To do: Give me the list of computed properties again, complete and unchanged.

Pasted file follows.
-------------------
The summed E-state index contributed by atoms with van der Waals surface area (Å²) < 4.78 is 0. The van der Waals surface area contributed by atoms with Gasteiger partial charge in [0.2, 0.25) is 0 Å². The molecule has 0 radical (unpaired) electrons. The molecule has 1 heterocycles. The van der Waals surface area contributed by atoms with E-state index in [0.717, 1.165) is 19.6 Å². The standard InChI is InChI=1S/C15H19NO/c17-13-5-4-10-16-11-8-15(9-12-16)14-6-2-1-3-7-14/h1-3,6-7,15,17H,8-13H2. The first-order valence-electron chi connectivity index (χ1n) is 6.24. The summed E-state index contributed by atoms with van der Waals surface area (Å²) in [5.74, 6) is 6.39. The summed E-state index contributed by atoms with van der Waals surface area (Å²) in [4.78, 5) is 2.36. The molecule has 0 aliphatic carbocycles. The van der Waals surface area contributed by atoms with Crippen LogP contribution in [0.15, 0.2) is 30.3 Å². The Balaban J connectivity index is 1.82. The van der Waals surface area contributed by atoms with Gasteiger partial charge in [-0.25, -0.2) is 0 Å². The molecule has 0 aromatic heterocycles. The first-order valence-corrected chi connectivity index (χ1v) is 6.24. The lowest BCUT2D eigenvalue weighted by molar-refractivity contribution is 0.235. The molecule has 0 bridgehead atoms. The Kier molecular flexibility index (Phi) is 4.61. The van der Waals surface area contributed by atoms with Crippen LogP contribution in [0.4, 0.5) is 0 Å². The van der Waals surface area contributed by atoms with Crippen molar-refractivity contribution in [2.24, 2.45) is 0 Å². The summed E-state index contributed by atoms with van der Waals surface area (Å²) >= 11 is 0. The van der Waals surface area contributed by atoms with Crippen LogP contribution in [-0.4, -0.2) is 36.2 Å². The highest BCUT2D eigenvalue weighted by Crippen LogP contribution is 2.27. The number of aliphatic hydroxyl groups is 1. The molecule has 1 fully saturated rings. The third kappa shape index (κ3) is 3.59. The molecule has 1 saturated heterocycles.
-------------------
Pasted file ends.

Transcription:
The summed E-state index contributed by atoms with van der Waals surface area (Å²) < 4.78 is 0. The van der Waals surface area contributed by atoms with Gasteiger partial charge in [0.2, 0.25) is 0 Å². The molecule has 0 radical (unpaired) electrons. The molecule has 1 heterocycles. The van der Waals surface area contributed by atoms with E-state index in [0.717, 1.165) is 19.6 Å². The standard InChI is InChI=1S/C15H19NO/c17-13-5-4-10-16-11-8-15(9-12-16)14-6-2-1-3-7-14/h1-3,6-7,15,17H,8-13H2. The first-order valence-electron chi connectivity index (χ1n) is 6.24. The summed E-state index contributed by atoms with van der Waals surface area (Å²) in [5.74, 6) is 6.39. The summed E-state index contributed by atoms with van der Waals surface area (Å²) in [4.78, 5) is 2.36. The molecule has 0 aliphatic carbocycles. The van der Waals surface area contributed by atoms with Crippen LogP contribution in [0.15, 0.2) is 30.3 Å². The Balaban J connectivity index is 1.82. The van der Waals surface area contributed by atoms with Gasteiger partial charge in [-0.25, -0.2) is 0 Å². The molecule has 0 aromatic heterocycles. The first-order valence-corrected chi connectivity index (χ1v) is 6.24. The lowest BCUT2D eigenvalue weighted by molar-refractivity contribution is 0.235. The molecule has 0 bridgehead atoms. The Kier molecular flexibility index (Phi) is 4.61. The van der Waals surface area contributed by atoms with Crippen LogP contribution in [0.4, 0.5) is 0 Å². The van der Waals surface area contributed by atoms with Crippen molar-refractivity contribution in [2.24, 2.45) is 0 Å². The summed E-state index contributed by atoms with van der Waals surface area (Å²) >= 11 is 0. The van der Waals surface area contributed by atoms with Crippen LogP contribution in [-0.4, -0.2) is 36.2 Å². The highest BCUT2D eigenvalue weighted by Crippen LogP contribution is 2.27. The number of aliphatic hydroxyl groups is 1. The molecule has 1 fully saturated rings. The third kappa shape index (κ3) is 3.59. The molecule has 1 saturated heterocycles.